max/A LI )iĞ;i i YDK ( ; RKKN 215
heated. An orange-coloured oil passes over, which crystallises
in the receive1!*. The distillation is continued until the distillate ,
no longer solidifies on cooling. A black, resinous mass remains
in the retort. The crude triphenyl methane in the receiver is
recrystallised from hot ben/ene, with which it forms-ia crystal- , , i
line com])ound of the formula C^H^.C,;]"!,;. This is again
crystallised. By heating the substance on the water-bath it
loses benzene, and the hydrocarbon is finally crystallised from
hot alcohol. Yield, 25 30 grains.
Ci U.'l;, ~h 3C,}M,i - CI !(C(iH,), + 3HC1. ! '
/>;v>/v.r//V.y. Colourless plates ; in. p. 92" ; b. p. 360°. ,
AYfir/vVw.v. Synthesis of Pararosaniline.- Dissolve a
gram of the hydrocarl)on in about 5 c.c. cold fuming nitric acid, '
pour into water, filler, wash, dry on porous plate, and dissolve in
5 c.c. glacial acetic acid. Add a. grain of zinc dust on the point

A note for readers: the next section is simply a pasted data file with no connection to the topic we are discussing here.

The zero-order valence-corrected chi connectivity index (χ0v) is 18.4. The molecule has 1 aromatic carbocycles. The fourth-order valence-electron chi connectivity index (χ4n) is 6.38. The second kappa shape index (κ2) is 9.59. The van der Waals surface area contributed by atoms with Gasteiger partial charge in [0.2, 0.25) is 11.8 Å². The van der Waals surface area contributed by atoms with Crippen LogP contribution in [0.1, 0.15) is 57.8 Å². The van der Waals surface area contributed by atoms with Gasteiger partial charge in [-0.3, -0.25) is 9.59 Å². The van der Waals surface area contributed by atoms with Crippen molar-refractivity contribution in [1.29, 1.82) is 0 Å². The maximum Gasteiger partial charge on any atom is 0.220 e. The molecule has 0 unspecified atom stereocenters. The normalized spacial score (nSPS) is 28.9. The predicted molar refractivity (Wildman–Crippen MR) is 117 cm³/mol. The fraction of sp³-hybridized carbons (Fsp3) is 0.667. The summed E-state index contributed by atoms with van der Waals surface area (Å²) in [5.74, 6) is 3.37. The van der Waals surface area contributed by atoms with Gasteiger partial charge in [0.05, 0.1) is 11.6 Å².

of a knife gradually, and shake up. The colour changes to brown,
and the leuco-base of pararosaniline is formed. It is diluted II*
with water and precipitated by ammonia. It is then filtered and ']
dried. < )n gently warming the dry precipitate with a. few drops
of concentrated hydrochloric, acid in a porcelain basin and then .,,
diluting with water, a magenta colouration is produced from the jiffl
formation of pararosaniline' hydrochloride (E. and O. Fischer). 'wi
Sec Appendix, p. 312, Jt[
Benzaldehyde Green (Malachite Green) , \ ]
(Telramethyldiaminotriphenylmethane), *' '
/<-'o Mr, V I
('). Kischer, Anmilen, 1883, 217, 250, 262. ^ |!
50 grins, dimethyl'miline. l\
20 ben/a.ldchycle. -1
40 xinc chloride (fused and powdered;. ^
A mixture of the above is heated on the water-bath in a. \^
porcektin basin until the smell of benxaldehyde has disappeared %V